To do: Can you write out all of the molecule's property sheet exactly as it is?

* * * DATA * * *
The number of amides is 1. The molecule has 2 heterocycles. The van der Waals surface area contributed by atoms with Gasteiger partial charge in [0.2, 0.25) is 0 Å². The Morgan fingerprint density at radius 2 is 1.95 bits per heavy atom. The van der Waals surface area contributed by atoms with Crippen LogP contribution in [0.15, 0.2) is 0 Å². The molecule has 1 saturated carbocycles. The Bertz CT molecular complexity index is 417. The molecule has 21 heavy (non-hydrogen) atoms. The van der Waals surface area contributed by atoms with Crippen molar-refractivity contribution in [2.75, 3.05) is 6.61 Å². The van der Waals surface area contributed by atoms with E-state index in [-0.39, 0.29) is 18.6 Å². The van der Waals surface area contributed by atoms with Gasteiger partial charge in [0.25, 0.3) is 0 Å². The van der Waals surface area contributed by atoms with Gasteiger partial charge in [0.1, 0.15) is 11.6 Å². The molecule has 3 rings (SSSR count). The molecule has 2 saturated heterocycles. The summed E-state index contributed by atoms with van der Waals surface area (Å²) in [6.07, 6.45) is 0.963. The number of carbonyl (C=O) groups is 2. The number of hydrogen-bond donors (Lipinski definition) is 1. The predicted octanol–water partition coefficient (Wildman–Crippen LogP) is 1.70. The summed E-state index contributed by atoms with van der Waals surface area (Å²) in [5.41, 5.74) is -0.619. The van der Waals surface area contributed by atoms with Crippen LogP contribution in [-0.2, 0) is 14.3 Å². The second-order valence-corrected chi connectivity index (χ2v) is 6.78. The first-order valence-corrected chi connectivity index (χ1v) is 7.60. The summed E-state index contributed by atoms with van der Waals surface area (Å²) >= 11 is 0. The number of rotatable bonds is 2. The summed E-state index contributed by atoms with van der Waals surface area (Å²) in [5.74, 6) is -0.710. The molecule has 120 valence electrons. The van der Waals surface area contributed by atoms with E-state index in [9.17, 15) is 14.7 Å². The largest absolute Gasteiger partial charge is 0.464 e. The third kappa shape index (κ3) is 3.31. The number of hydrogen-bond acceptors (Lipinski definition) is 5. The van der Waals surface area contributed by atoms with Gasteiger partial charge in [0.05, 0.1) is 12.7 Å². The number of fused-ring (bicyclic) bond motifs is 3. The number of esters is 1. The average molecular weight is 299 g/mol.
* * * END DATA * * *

The number of amides is 1. The molecule has 2 heterocycles. The van der Waals surface area contributed by atoms with Gasteiger partial charge in [0.2, 0.25) is 0 Å². The Morgan fingerprint density at radius 2 is 1.95 bits per heavy atom. The van der Waals surface area contributed by atoms with Crippen LogP contribution in [0.15, 0.2) is 0 Å². The molecule has 1 saturated carbocycles. The Bertz CT molecular complexity index is 417. The molecule has 21 heavy (non-hydrogen) atoms. The van der Waals surface area contributed by atoms with Crippen molar-refractivity contribution in [2.75, 3.05) is 6.61 Å². The van der Waals surface area contributed by atoms with E-state index in [-0.39, 0.29) is 18.6 Å². The van der Waals surface area contributed by atoms with Gasteiger partial charge in [0.25, 0.3) is 0 Å². The van der Waals surface area contributed by atoms with Gasteiger partial charge in [0.1, 0.15) is 11.6 Å². The molecule has 3 rings (SSSR count). The molecule has 2 saturated heterocycles. The summed E-state index contributed by atoms with van der Waals surface area (Å²) in [6.07, 6.45) is 0.963. The number of carbonyl (C=O) groups is 2. The number of hydrogen-bond donors (Lipinski definition) is 1. The predicted octanol–water partition coefficient (Wildman–Crippen LogP) is 1.70. The summed E-state index contributed by atoms with van der Waals surface area (Å²) in [5.41, 5.74) is -0.619. The van der Waals surface area contributed by atoms with Crippen LogP contribution in [-0.2, 0) is 14.3 Å². The second-order valence-corrected chi connectivity index (χ2v) is 6.78. The first-order valence-corrected chi connectivity index (χ1v) is 7.60. The summed E-state index contributed by atoms with van der Waals surface area (Å²) >= 11 is 0. The number of rotatable bonds is 2. The summed E-state index contributed by atoms with van der Waals surface area (Å²) in [5.74, 6) is -0.710. The molecule has 120 valence electrons. The van der Waals surface area contributed by atoms with E-state index in [9.17, 15) is 14.7 Å². The largest absolute Gasteiger partial charge is 0.464 e. The third kappa shape index (κ3) is 3.31. The number of hydrogen-bond acceptors (Lipinski definition) is 5. The van der Waals surface area contributed by atoms with Gasteiger partial charge in [0.05, 0.1) is 12.7 Å². The number of fused-ring (bicyclic) bond motifs is 3. The number of esters is 1. The average molecular weight is 299 g/mol.